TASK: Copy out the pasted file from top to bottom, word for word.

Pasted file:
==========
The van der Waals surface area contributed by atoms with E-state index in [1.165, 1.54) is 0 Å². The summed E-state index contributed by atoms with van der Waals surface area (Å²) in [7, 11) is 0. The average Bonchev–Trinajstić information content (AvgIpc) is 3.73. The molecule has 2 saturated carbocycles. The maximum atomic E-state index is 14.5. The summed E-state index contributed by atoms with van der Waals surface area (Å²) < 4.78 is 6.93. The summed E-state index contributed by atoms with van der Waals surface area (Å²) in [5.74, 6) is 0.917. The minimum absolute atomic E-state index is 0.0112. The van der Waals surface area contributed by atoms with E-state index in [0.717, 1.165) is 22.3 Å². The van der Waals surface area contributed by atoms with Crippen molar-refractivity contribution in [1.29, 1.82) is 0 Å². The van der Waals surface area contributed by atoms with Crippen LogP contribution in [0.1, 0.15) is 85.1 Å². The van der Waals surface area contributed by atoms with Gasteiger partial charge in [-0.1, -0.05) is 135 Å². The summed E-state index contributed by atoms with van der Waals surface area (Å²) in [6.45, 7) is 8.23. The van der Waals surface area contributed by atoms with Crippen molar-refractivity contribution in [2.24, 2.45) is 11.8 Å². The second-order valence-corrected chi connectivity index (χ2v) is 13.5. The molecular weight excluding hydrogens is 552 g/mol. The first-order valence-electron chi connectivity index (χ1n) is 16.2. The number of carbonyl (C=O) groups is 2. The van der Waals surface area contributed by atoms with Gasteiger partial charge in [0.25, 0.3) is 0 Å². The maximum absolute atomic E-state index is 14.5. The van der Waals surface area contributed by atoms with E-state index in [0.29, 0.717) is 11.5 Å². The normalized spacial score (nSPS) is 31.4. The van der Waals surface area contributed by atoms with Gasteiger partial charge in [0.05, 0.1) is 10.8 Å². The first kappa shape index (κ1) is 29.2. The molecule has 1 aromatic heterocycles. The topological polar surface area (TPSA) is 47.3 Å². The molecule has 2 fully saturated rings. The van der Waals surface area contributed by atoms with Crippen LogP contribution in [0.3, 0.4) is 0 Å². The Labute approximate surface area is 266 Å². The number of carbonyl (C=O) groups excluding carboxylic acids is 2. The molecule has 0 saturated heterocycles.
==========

The van der Waals surface area contributed by atoms with E-state index in [1.165, 1.54) is 0 Å². The summed E-state index contributed by atoms with van der Waals surface area (Å²) in [7, 11) is 0. The average Bonchev–Trinajstić information content (AvgIpc) is 3.73. The molecule has 2 saturated carbocycles. The maximum atomic E-state index is 14.5. The summed E-state index contributed by atoms with van der Waals surface area (Å²) < 4.78 is 6.93. The summed E-state index contributed by atoms with van der Waals surface area (Å²) in [5.74, 6) is 0.917. The minimum absolute atomic E-state index is 0.0112. The van der Waals surface area contributed by atoms with E-state index in [0.717, 1.165) is 22.3 Å². The van der Waals surface area contributed by atoms with Crippen molar-refractivity contribution in [1.29, 1.82) is 0 Å². The van der Waals surface area contributed by atoms with Crippen LogP contribution in [0.1, 0.15) is 85.1 Å². The van der Waals surface area contributed by atoms with Gasteiger partial charge in [-0.1, -0.05) is 135 Å². The summed E-state index contributed by atoms with van der Waals surface area (Å²) in [6.45, 7) is 8.23. The van der Waals surface area contributed by atoms with Crippen molar-refractivity contribution in [2.24, 2.45) is 11.8 Å². The second-order valence-corrected chi connectivity index (χ2v) is 13.5. The molecular weight excluding hydrogens is 552 g/mol. The first-order valence-electron chi connectivity index (χ1n) is 16.2. The number of carbonyl (C=O) groups is 2. The van der Waals surface area contributed by atoms with Gasteiger partial charge in [0.25, 0.3) is 0 Å². The maximum absolute atomic E-state index is 14.5. The van der Waals surface area contributed by atoms with E-state index in [0.29, 0.717) is 11.5 Å². The normalized spacial score (nSPS) is 31.4. The van der Waals surface area contributed by atoms with Gasteiger partial charge in [0.05, 0.1) is 10.8 Å². The first kappa shape index (κ1) is 29.2. The molecule has 1 aromatic heterocycles. The topological polar surface area (TPSA) is 47.3 Å². The molecule has 2 fully saturated rings. The van der Waals surface area contributed by atoms with Crippen LogP contribution in [0.3, 0.4) is 0 Å². The Labute approximate surface area is 266 Å². The number of carbonyl (C=O) groups excluding carboxylic acids is 2. The molecule has 0 saturated heterocycles.